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The Rot in the System
Published on Friday, November 23, 2001
The Rot in the System
by Seth Sandronsky
As 2001 lurches to a close, Americans are edgy. And who can blame them? The Sept. 11 terrorist attacks led to the Afghanistan war. Then came corporate bailouts and job cutbacks, anthrax spores, military-police build-ups, civil rights rollbacks and government censors. The corporate news media has reported these events but failed to clearly connect them to the current rot in the capitalist system. Thus the American public is being deprived of a socio-economic context for recent events.

The past is in the present. Consider one of the system’s previous responses to crises. In a word, fascism. Historically, fascism has emerged in a time of economic turbulence, featuring one political party of big business that relies partly on symbols and themes of national unity to mobilize the public.

Today there are surely signs of economic trouble that could encourage fascist-like responses. The American economy is the world’s largest and is now leading the world slowdown. The stock market bubble that helped drive the record U.S. economic expansion of the past decade is a shadow of its former self. Unemployment is increasing for American workers as corporate profits move south. U.S. consumer and corporate debt is unsustainable.

Prospects for global growth look bleak. “Recent figures from the WTO show that world trade will barely grow this year, if at all,” the Nov. 16 London Economist reported. Nations that rely on exports to America are being especially hard-hit. Gulliver sneezes and Lilliput gets sick.

Returning to historical fascism, Germany in 1933 isn't the U.S. today. Yet there are similarities. In Germany, fascism claimed to support workers but actually neutered them. In "Fascism and Big Business," Daniel Guerin detailed how Germany's National Socialism attacked and defeated unions.

Supported by Republicans and Democrats, the corporate-led war against organized labor is one reason the U.S. is simply off the charts when it comes to social indicators versus other First World nations. Here are two examples. Over 40 million Americans lack health care and two million Americans are locked up.

Fascism has arisen when a country’s ownership class resorts to military solutions when its profits are threatened by market competition. Guerin wrote, “There is, certainly, a direct link between war and fascism. They grow out of the same dungheap; they are, each in its own way, the monstrous products of the capitalist system in decline.”

During the fascist era, world trade basically ground to a halt. National economies spiraled downward during brutal competition for resources in what’s now called the Third World. The main global resource today, of course, is oil, the essential energy for the system, playing no small part of the war in Afghanistan. U.S. control of Middle East oil weakens Europe and Japan. They are the main competition for the U.S.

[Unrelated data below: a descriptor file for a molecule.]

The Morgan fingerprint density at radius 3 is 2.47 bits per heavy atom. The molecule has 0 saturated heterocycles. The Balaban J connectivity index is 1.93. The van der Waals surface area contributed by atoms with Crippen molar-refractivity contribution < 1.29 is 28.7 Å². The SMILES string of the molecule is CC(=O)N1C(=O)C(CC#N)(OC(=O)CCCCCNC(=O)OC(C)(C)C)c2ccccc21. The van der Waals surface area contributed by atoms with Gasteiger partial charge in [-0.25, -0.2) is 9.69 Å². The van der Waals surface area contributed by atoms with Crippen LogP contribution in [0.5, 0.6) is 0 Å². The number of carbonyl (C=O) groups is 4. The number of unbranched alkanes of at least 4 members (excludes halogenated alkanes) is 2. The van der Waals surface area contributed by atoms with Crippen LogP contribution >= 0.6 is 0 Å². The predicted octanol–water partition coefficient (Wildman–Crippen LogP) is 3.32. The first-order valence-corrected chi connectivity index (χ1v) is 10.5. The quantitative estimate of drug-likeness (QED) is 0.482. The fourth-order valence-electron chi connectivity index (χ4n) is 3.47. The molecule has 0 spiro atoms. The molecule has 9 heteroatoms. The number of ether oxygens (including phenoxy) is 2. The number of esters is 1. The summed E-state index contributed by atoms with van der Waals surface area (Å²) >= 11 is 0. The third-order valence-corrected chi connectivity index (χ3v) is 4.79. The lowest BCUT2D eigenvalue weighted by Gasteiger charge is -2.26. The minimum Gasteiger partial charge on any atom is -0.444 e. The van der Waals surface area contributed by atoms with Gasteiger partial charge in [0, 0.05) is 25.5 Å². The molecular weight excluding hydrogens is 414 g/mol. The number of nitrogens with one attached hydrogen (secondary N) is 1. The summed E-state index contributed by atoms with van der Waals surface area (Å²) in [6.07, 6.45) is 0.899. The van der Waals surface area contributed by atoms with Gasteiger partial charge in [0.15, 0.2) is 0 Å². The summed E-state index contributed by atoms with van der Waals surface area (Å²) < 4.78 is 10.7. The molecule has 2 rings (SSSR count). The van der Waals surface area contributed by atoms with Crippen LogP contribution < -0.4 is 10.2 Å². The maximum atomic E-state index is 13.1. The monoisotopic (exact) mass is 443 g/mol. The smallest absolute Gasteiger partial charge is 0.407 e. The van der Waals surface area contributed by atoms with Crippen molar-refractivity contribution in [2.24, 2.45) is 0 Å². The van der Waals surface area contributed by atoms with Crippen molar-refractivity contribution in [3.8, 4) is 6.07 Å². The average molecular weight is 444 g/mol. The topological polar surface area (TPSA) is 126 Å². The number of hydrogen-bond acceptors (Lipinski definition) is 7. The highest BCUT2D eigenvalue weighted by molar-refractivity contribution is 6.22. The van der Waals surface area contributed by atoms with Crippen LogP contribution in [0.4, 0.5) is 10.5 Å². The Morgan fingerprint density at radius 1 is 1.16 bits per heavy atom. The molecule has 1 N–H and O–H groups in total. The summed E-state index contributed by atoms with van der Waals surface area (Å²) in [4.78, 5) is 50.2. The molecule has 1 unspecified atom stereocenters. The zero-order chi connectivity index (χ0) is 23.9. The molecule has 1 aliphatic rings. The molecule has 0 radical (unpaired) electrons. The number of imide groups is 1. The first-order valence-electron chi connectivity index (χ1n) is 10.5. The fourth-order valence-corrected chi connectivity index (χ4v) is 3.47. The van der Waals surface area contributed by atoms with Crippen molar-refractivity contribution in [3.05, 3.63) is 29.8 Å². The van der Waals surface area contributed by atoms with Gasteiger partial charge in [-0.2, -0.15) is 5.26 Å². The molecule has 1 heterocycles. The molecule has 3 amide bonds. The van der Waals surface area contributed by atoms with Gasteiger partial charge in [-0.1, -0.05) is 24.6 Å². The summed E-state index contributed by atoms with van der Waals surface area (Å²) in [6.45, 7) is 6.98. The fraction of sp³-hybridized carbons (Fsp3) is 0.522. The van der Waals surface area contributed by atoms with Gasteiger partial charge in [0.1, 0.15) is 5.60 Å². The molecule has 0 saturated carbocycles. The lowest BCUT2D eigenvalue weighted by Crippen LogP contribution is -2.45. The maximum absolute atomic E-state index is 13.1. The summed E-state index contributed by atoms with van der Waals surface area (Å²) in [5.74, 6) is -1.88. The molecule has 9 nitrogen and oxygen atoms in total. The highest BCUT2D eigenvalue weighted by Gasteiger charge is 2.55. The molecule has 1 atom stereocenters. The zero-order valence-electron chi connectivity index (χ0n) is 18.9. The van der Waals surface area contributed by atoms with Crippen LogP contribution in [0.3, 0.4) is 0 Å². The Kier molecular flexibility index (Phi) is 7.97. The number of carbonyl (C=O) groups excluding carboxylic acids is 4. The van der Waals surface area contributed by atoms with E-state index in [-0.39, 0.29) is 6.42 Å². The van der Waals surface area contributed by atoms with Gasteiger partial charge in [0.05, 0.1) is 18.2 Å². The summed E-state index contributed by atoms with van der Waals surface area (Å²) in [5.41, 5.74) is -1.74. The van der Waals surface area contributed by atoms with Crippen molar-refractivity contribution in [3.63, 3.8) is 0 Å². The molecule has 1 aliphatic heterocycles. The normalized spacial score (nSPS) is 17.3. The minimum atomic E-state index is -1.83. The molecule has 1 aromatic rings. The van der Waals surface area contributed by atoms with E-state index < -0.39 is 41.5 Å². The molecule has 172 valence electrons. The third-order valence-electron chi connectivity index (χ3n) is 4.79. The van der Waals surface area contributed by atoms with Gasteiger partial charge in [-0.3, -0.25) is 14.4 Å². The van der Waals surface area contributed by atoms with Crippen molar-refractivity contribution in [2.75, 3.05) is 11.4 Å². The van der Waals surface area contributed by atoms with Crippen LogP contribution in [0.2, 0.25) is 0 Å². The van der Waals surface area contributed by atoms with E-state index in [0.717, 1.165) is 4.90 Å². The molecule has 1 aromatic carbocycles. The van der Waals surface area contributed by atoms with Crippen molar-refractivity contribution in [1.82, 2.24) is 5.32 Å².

During the period that preceded World War II, global market competition led to worsening living conditions for the German and Italian working classes. Big businesses in those nations protected their profits by relying on a strong central government to support social movements which sounded egalitarian. In Germany and Italy, the moneyed few forced the working many to labor longer hours for less pay, then wage war to protect that wealth and the power it controlled.

Before Sept. 11 in the U.S., the drive to create low-wage work was well underway. Corporate America—through think tanks such as the American Enterprise Institute—supported the 1996 Personal Responsibility and Work Opportunity Act. Welfare “reform” in other words. Now that some former welfare recipients have jobs, the same corporate-funded institutions oppose a “living” wage, preferring some workers to sleep in their cars and use food banks to make ends meet. Confusing? Not to those who choose to see that the system is based on the growth of capital through the exploitation of labor.

To keep the public fearful since Sept. 11, U.S. politicians and pundits have been supporting an inquisition of sorts against darker people deemed to be dangerous. This came on the heels of government repression against the anti-corporate globalization protesters who publicly criticized the system’s major institutions such as the WTO and IMF. Creating a climate of fear in the name of security is a cloud cover to eliminate popular dissent.

On a related note, the U.S. government is protecting the profits of corporate America with taxpayer dollars. Some politicians call this “economic stimulus,” though the public’s economic security is becoming shakier. The taxpayer bailout of U.S. airlines that got billions then fired over 100,000 workers is a case in point of how the U.S. corporate-state functions, putting profits before people.

The airline bailout was a current example of a decades-long class conflict in the U.S. The American public has been abandoned by the Democratic Party for the nation’s financial and industrial elite. Their swollen wealth has come in part from the hides of the U.S. working-class.

A friend who lived through the fascist coup in Chile on Sept. 11, 1973, said America would get fascism before it got socialism. Some might say that U.S. socialism already exists—for the corporate and high-income class, fattened by years of public funds for research, development, patent and copyright protection.

Since Sept. 11, 2001, the U.S. government has increased its power over the public, which is funding the war in Afghanistan that feeds cash to sectors of corporate America. The U.S. population pays and big business benefits. Ben Franklin summed it up nicely. He wrote, “War is robbery, commerce is generally cheating.”

Seth Sandronsky ( ) is an editor with Because People Matter, Sacramento’s progressive newspaper.


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